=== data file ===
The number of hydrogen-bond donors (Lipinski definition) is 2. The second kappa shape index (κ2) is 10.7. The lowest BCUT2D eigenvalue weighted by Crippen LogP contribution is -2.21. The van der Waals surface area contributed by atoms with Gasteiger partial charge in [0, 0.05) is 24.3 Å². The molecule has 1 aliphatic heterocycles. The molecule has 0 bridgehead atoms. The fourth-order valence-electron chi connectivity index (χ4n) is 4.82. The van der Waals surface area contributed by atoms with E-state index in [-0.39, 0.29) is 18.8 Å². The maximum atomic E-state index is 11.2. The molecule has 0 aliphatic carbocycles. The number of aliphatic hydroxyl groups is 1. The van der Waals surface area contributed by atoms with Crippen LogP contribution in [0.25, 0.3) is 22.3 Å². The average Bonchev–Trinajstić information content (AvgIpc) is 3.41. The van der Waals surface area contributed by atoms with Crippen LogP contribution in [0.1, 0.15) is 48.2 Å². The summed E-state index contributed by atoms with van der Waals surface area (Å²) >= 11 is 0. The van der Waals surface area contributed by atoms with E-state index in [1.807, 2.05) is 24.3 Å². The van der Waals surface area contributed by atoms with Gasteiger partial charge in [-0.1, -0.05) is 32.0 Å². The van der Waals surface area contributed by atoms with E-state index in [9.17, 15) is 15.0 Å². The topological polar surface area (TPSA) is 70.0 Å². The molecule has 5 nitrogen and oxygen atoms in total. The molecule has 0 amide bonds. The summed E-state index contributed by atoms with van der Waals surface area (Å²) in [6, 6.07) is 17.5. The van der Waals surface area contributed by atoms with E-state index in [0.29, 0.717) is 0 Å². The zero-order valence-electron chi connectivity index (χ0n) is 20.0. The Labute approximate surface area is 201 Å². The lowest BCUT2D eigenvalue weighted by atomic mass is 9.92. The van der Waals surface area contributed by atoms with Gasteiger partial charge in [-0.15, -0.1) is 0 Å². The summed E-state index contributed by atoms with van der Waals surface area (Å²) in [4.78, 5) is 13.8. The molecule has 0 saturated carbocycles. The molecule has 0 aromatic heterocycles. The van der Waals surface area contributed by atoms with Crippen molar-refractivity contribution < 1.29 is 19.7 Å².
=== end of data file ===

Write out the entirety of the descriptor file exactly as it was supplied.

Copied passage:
The number of hydrogen-bond donors (Lipinski definition) is 2. The second kappa shape index (κ2) is 10.7. The lowest BCUT2D eigenvalue weighted by Crippen LogP contribution is -2.21. The van der Waals surface area contributed by atoms with Gasteiger partial charge in [0, 0.05) is 24.3 Å². The molecule has 1 aliphatic heterocycles. The molecule has 0 bridgehead atoms. The fourth-order valence-electron chi connectivity index (χ4n) is 4.82. The van der Waals surface area contributed by atoms with E-state index in [-0.39, 0.29) is 18.8 Å². The maximum atomic E-state index is 11.2. The molecule has 0 aliphatic carbocycles. The number of aliphatic hydroxyl groups is 1. The van der Waals surface area contributed by atoms with Crippen LogP contribution in [0.25, 0.3) is 22.3 Å². The average Bonchev–Trinajstić information content (AvgIpc) is 3.41. The van der Waals surface area contributed by atoms with Crippen LogP contribution in [0.1, 0.15) is 48.2 Å². The summed E-state index contributed by atoms with van der Waals surface area (Å²) >= 11 is 0. The van der Waals surface area contributed by atoms with E-state index in [1.807, 2.05) is 24.3 Å². The van der Waals surface area contributed by atoms with Gasteiger partial charge in [-0.1, -0.05) is 32.0 Å². The van der Waals surface area contributed by atoms with E-state index in [9.17, 15) is 15.0 Å². The topological polar surface area (TPSA) is 70.0 Å². The molecule has 5 nitrogen and oxygen atoms in total. The molecule has 0 amide bonds. The summed E-state index contributed by atoms with van der Waals surface area (Å²) in [6, 6.07) is 17.5. The van der Waals surface area contributed by atoms with E-state index in [0.29, 0.717) is 0 Å². The zero-order valence-electron chi connectivity index (χ0n) is 20.0. The Labute approximate surface area is 201 Å². The lowest BCUT2D eigenvalue weighted by atomic mass is 9.92. The van der Waals surface area contributed by atoms with Gasteiger partial charge in [-0.15, -0.1) is 0 Å². The summed E-state index contributed by atoms with van der Waals surface area (Å²) in [4.78, 5) is 13.8. The molecule has 0 saturated carbocycles. The molecule has 0 aromatic heterocycles. The van der Waals surface area contributed by atoms with Crippen molar-refractivity contribution < 1.29 is 19.7 Å².